UserId = table.Column<string>(type: "nvarchar(max)", nullable: false),
                Name = table.Column<string>(type: "nvarchar(max)", nullable: false),
            },
            constraints: table =>
            {
                table.PrimaryKey("PK_User", x => x.UserId);
            });

        migrationBuilder.CreateTable(
            name: "Comment",
            columns: table => new
            {
               CommentId = table.Column<string>(type: "nvarchar(max)", nullable: false),
               Title = table.Column<string>(type: "nvarchar(max)", nullable: false),
               Content = table.Column<string>(type: "nvarchar(max)", nullable: false),
               UserId = table.Column<string>(type: "nvarchar(max)", nullable: false),
            },
            constraints: table =>
            {
                table.PrimaryKey("PK_Comment", x => x.CommentId);
                table.ForeignKey("User", x => x.UserId, cascadeDelete: true)
                table.Index(x => x.UserId)
            });
    }
}

Nice, now that you have the Migration set up, there is only one thing to do, update it, so it can create your database schema from the migration. Again we have two options:

**.NET Core CLI** 

        `dotnet ef database update`

**Package Manager Console**

        `Update-Database`

And that's it, the database tables are created, you can check them in the Server Explorer! It's very easy and you don't need to use a single line of SQL!

What to do when we updated the class and want to apply the changes to the database?

Rinse and repeat, create the migration again as we did above and update it, the whole process is handled by the Entity framework core for you! The new model is now compared to the snapshot of the old model, EF detects which column was added or changed and scaffolds an appropriate migration for you.

 

Cloud Storages

Cloud provided new options when choosing storage for your applications. Although there are several provider options, we will focus mainly on Azure Storage in this handbook.

Azure Storage

Official documentation

For development we use tool called Azure storage emulator. Fastest way to connect to your local Azure storage is by setting UseDevelopmentStorage=true.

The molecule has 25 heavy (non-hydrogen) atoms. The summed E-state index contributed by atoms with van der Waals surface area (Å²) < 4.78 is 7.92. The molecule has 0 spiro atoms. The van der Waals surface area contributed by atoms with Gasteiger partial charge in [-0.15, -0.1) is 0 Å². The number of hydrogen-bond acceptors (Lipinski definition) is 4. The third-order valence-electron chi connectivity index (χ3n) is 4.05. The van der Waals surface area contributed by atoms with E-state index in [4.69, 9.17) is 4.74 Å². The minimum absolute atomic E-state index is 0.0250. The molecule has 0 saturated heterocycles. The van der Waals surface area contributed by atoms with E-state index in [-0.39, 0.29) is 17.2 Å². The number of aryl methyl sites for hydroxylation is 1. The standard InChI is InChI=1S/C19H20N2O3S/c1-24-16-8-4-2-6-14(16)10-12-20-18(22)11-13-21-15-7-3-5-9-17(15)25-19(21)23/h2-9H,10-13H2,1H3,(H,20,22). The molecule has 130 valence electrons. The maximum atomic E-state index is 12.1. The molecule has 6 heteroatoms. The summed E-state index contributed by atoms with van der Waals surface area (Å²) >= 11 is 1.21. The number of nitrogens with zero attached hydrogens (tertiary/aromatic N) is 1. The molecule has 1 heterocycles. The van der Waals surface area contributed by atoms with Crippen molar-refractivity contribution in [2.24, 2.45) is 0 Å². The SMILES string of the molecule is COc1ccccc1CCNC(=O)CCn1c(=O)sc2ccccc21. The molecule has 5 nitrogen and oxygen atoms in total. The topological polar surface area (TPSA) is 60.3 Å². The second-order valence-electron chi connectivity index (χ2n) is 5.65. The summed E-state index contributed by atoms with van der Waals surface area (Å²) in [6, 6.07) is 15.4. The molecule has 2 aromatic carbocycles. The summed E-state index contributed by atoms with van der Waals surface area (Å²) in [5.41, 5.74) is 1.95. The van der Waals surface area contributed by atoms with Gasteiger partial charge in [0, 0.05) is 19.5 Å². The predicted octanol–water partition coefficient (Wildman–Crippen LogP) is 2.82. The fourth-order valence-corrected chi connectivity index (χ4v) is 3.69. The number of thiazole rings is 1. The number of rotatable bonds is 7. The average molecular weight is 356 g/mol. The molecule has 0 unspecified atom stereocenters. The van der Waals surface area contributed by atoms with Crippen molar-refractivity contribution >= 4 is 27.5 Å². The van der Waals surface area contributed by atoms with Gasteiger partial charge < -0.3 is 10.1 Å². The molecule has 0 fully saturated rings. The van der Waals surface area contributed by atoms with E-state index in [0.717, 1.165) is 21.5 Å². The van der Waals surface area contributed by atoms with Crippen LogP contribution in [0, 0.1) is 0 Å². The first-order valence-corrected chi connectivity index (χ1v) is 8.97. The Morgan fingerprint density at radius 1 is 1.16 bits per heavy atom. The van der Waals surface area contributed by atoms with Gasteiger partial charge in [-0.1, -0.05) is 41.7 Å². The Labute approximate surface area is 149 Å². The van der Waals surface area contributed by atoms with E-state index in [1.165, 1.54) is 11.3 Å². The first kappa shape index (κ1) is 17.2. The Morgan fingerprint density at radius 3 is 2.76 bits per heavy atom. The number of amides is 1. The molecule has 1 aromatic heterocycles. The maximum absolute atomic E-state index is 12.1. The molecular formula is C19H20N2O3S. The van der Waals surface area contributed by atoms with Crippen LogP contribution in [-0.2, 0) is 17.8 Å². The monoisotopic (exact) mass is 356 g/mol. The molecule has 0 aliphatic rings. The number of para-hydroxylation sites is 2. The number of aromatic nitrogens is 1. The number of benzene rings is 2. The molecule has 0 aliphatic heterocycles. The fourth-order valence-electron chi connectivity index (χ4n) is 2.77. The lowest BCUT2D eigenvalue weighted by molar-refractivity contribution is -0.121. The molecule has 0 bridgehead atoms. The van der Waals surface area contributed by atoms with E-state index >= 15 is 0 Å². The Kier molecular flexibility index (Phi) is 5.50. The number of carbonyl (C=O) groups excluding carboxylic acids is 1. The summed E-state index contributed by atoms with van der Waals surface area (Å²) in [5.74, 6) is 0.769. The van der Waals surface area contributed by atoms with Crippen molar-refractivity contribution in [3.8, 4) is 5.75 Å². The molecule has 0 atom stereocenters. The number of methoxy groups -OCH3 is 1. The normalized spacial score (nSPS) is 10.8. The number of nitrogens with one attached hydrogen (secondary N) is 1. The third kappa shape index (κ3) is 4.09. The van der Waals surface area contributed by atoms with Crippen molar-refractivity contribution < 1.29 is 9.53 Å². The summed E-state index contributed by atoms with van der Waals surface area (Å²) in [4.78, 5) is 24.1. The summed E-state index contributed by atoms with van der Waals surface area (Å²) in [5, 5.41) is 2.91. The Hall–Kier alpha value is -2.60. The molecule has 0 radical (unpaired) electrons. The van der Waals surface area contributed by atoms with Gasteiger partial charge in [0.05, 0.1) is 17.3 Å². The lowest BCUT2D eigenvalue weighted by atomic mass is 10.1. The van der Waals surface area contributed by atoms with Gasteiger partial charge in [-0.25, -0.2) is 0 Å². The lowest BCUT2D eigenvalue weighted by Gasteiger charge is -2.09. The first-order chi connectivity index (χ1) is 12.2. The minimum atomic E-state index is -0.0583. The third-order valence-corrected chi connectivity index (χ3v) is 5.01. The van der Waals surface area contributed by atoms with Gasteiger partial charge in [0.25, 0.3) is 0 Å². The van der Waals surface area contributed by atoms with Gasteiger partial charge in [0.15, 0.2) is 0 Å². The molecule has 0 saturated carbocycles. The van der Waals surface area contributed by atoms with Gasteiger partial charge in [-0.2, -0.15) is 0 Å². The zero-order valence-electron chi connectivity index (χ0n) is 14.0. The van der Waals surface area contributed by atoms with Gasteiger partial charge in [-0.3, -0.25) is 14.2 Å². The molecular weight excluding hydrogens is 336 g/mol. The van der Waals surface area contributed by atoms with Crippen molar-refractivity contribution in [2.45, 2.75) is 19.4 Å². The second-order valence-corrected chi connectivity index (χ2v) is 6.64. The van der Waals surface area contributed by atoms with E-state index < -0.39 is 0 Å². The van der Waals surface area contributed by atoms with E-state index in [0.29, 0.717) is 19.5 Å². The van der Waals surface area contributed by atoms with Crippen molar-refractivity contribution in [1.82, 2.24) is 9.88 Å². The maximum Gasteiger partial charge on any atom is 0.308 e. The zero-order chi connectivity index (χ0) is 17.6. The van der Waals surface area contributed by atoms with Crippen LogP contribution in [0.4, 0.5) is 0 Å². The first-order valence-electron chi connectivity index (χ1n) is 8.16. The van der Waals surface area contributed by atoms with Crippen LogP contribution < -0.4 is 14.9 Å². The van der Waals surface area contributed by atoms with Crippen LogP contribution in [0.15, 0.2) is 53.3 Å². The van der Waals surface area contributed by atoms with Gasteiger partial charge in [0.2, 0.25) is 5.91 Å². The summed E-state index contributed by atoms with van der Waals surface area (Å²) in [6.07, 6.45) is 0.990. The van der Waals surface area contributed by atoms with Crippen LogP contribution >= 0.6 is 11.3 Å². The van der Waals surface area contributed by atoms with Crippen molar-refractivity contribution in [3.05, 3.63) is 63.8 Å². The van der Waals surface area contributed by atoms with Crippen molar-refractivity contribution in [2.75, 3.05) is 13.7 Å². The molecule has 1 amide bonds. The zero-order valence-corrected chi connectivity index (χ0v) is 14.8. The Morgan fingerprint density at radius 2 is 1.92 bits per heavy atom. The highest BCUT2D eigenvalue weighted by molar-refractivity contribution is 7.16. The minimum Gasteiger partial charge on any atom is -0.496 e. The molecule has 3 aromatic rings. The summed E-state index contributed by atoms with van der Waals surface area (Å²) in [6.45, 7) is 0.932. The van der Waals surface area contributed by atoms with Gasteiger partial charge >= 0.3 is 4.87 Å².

This is equivalent of:

DefaultEndpointsProtocol=http;
AccountName=devstoreaccount1;
AccountKey=Eby8vdM02xNOcqFlqUwJPLlmEtlCDXJ1OUzFT50uSRZ6IFsuFq2UVErCz4I6tq/K1SZFPTOtr/KBHBeksoGMGw==;
BlobEndpoint=http://127.0.0.1:10000/devstoreaccount1;
QueueEndpoint=http://127.0.0.1:10001/devstoreaccount1;
TableEndpoint=http://127.0.0.1:10001/devstoreaccount1;

And you can use it to connect to Blob, Queue and Table storages. If you want to see what data you added to your local storage, you can use Azure Storage Explorer.

Azure Blob Storage

Azure Blob storage is optimized for storing massive amounts of unstructured data like images, documents and other files. You can read more about it here.

Blob storage offers three types of resources:

Storage account:

Containers:

Blobs:

// Configuration example

public interface IAzureBlobServiceClientFactory
{
    BlobServiceClient CreateBlobServiceClient();
}

public class AzureBlobOptions
{
    public string ConnectionString { get; set; }
}

public class AzureBlobServiceClientFactory : IAzureBlobServiceClientFactory
{
    private readonly IOptions<AzureBlobOptions> _options;

    public AzureBlobServiceClientFactory(IOptions<AzureBlobOptions> options)
    {
        _options = options;
    }

    public BlobServiceClient CreateBlobServiceClient()
    {
        return new BlobServiceClient(_options.Value.ConnectionString);
    }
}
// Usage example

public class TestService
{
    private readonly BlobServiceClient _client;

    public TestService(IAzureBlobServiceClientFactory azureBlobServiceClientFactory)
    {
        _client = azureBlobServiceClientFactory.CreateBlobServiceClient();
    }

    public async Task CreateContainerAsync(string containerName)
    {
        await _client.CreateContainerAsync(containerName);
    }
}

 

Azure Table Storage

Azure Table Storage provides a way to store large amounts of structured data. This service is a NoSQL database. You can read more about it here.

We must note that this is not a replacement for SQL database. For more information, please see Understanding the differences between NoSQL and Relational Databases.

Use it when you want to: - Store data that doesn't require complex joins, foreign keys or any relationship. - Store data which is de-normalized. - Have fast queries using a clustered index.

Cache

Advantages - Easy to use. - Significantly improves the performance and scalability of an application by reducing the work required to generate content.

Disadvantages - Potentially high memory usage (if not limited). - Can have stale data (we must update cache). - Possible concurrency issues (if not handled correctly).

In-Memory Cache

In-memory cache is the easiest way to add caching functionality to your application. It is used when you want to implement cache in single process. This means it won't be shared across multiple instances and will possibly cause issues in these kind of scenarios. It is also Thread safe which makes it an even better choice.

// Setup and usage example

public class HomeController : Controller
{
    private IMemoryCache _memoryCache;

    public HomeController(IMemoryCache memoryCache)
    {
        _memoryCache = memoryCache;
    }
}

public void ConfigureServices(IServiceCollection services)
{
    services.AddMemoryCache();
}